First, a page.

Massacre Canyon (1954)

66 mins | Western | May 1954

Director:

Fred F. Sears

Writer:

David Lang

Producer:

Wallace MacDonald

Cinematographer:

Lester White

Editor:

Aaron Stell

Production Designer:

George Brooks

Production Company:

Columbia Pictures Corp.
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HISTORY

The working title of this film was Massacre at Moccasin Pass. Although copyright records indicate that the film was released in sepia, the print viewed was black and white. A DV news item dated 6 May 1953 reported that the film was to be based on an original story by Tom Reed, who had also been hired to write the screenplay; however, Reed is not credited onscreen or in reviews, and his contribution to the finished film has not been determined. ...

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The working title of this film was Massacre at Moccasin Pass. Although copyright records indicate that the film was released in sepia, the print viewed was black and white. A DV news item dated 6 May 1953 reported that the film was to be based on an original story by Tom Reed, who had also been hired to write the screenplay; however, Reed is not credited onscreen or in reviews, and his contribution to the finished film has not been determined.

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SOURCE CITATIONS
SOURCE
DATE
PAGE
Box Office
17 Apr 1954
---
Daily Variety
6 May 1953
---
Daily Variety
7 Apr 1954
p. 3
Film Daily
3 Jun1954
p. 10
Harrison's Reports
10 Apr 1954
p. 59
Hollywood Reporter
9 Oct 1953
p. 10
Hollywood Reporter
7 Apr 1954
p. 3
Motion Picture Daily
9 Apr 1954
---
Motion Picture Herald Product Digest
10 Apr 1954
p. 2254
The Exhibitor
21 Apr 1954
pp. 3733-34
Variety
14 Apr 1954
p. 6
DETAILS
Alternate Title:
Massacre at Moccasin Pass
Release Date:
May 1954
Production Date:
7 Oct--17 Oct 1953
Copyright Info
Claimant
Date
Copyright Number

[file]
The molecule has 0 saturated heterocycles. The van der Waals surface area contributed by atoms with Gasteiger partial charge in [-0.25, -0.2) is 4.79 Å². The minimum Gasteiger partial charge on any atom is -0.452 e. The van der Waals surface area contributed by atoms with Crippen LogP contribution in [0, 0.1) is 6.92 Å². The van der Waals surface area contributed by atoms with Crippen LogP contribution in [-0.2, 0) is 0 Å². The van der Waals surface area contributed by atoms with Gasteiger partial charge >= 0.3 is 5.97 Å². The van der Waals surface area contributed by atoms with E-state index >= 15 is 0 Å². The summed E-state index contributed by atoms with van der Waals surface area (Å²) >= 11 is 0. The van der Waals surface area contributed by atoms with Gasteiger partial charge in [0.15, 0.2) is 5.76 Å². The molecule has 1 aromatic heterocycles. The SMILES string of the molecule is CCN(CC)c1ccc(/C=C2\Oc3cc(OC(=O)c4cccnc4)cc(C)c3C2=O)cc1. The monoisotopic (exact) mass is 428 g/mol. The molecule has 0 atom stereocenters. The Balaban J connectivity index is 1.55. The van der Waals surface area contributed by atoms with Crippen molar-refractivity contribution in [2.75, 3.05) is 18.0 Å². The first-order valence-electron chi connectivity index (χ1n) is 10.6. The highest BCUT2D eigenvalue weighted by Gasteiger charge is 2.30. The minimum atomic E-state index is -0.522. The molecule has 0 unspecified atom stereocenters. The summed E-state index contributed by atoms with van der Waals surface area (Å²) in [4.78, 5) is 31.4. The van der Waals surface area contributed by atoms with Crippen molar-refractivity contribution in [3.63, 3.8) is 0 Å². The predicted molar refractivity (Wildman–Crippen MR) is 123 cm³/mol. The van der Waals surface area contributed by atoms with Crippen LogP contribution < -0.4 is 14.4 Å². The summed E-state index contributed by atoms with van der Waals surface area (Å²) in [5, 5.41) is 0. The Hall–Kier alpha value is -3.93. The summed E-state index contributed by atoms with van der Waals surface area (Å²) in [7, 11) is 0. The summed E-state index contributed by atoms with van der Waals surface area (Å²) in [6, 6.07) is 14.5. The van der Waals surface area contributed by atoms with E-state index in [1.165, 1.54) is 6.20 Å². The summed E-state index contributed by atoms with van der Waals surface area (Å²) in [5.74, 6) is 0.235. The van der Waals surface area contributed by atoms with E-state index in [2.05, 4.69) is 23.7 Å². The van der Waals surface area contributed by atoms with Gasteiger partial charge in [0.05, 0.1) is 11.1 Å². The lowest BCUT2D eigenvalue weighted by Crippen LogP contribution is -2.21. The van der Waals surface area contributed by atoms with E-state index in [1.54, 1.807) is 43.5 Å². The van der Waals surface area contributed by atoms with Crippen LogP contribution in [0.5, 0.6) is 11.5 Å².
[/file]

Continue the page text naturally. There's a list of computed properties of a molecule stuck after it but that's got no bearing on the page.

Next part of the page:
Columbia Pictures Corp.
30 March 1954
LP3557
Physical Properties:
Sound
Western Electric Recording
Black and White
sepia
Widescreen/ratio
1.85:1
Duration(in mins):
66
Length(in feet):
5,925
Length(in reels):
7
Country:
United States
Language:
English
PCA No:
16803
SYNOPSIS

Sgt. James Marlowe of the U.S. Cavalry is assigned to pose as a civilian wagon train driver in order to transport a cargo of rifles through dangerous Apache territory to Fort Collins. With the two men under his command, privates Archibald "Peaceful" Allen and George W. Davis, Marlowe stops at a trading outpost in Spanish Bit, which is run by Gita, an Apache, and Gonzales, her abusive husband. There, traveling salesman Phineas J. "Parson" Canfield introduces the men to Flaxy and Cora, two available mail order brides who are traveling with him. The soldiers' identities are revealed when Cora recognizes Peaceful as her missing boyfriend and, despite Peaceful's protestations to the contrary, loudly insists that he is a soldier. Canfield becomes suspicious, surreptitiously searches the wagons and discovers the rifles. Willing to betray the soldiers for gold, Canfield asks Gita to take him to a renegade Apache, Black Eagle, with whom she is secrety aligned, but Gita stabs him in the back and then leaves Spanish Bit to join Black Eagle. As Marlowe and his men prepare to leave, a drunken brawl breaks out between Gonzales and a stranger who has spent the last several days drinking whiskey at the outpost. Much to his disgust, Marlowe learns that the drunken man is Lt. Richard Arlington Farraday, who is on his way to Fort Collins to assume the post to which Marlowe had aspired. Because he is outranked, a disgruntled Marlowe must take Farraday with him to Fort Collins, together with Flaxy and Cora, who refuse to stay in Spanish Bit once Canfield's body has been discovered. As they ride to rendezvous with a cavalry detail that is to ...